Exclusionary Rule Not Applied to Civil Tax Proceeding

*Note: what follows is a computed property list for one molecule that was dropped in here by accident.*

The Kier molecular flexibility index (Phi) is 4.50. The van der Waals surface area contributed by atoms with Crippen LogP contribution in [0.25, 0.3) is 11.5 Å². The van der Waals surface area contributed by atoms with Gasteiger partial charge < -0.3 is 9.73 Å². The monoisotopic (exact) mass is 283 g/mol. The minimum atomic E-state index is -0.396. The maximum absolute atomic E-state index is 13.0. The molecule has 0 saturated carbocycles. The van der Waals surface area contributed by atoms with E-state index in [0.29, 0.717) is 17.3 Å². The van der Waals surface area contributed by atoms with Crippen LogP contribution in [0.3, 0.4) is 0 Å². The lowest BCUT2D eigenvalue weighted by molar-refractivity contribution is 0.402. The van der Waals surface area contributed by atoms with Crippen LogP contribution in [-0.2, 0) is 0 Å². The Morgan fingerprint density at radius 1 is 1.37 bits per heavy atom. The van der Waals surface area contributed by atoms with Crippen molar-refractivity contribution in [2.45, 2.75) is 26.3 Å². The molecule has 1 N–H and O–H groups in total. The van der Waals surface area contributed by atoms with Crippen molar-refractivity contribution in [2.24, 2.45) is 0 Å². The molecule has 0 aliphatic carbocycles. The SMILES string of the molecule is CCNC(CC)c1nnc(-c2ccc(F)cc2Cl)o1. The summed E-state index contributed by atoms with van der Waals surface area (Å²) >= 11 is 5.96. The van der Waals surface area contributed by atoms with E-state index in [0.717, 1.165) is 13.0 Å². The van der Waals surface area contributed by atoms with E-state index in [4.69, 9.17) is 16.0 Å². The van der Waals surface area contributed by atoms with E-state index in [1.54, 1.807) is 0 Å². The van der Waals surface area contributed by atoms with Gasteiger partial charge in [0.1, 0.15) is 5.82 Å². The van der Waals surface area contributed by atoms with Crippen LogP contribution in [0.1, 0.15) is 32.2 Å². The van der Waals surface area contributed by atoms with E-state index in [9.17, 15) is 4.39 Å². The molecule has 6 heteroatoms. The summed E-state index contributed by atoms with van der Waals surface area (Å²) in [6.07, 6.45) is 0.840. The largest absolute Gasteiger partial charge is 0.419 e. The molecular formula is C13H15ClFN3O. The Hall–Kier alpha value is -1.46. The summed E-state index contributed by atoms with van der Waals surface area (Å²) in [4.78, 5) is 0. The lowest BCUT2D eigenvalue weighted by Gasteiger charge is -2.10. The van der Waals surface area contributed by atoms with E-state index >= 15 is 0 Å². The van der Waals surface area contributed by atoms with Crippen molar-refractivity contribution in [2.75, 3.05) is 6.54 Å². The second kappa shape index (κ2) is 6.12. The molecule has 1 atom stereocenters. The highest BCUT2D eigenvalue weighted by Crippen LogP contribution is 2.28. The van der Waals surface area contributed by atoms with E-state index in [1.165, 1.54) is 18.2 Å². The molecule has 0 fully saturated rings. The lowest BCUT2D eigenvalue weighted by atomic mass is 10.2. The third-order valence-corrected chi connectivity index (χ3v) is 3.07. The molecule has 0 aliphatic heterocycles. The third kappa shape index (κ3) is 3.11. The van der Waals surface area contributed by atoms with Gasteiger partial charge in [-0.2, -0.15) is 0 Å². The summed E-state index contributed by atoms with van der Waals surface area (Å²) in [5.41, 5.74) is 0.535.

Discusses Supreme Court case, United States v. Janis. Here, Morris Aaron Levine and Max Janis had a search warrant exercised against them looking for bookmaking materials. In this search $4,940 in cash was seized. The arresting officer notified the Internal Revenue Service about Janis and after their investigation made an assessment against Janis and Levine in the amount of $89,026.09, plus interest. The IRS then levied on the seized $4,940 in partial satisfaction of the assessment. Janis and Levine moved to quash the search warrant. At a suppression hearing, the judge granted their motion and ordered all seized items to be returned except the $4940 levied by the Internal Revenue Service. After unsuccessfully claiming a refund of the levied cash, Janis filed suit against the Government in federal court for return of the $4940. The Government counterclaimed for the balance of the assessment. The court therefore ordered that the tax assessment against Janis be quashed, entered judgment for him, and dismissed the Government's counterclaim with prejudice. On appeal the Ninth Circuit affirmed. However, on certiorari the United States Supreme Court reversed the court of appeals and refused to extend the exclusionary rule to bar the use of evidence, illegally seized by state law enforcement officers, in a federal civil tax proceeding.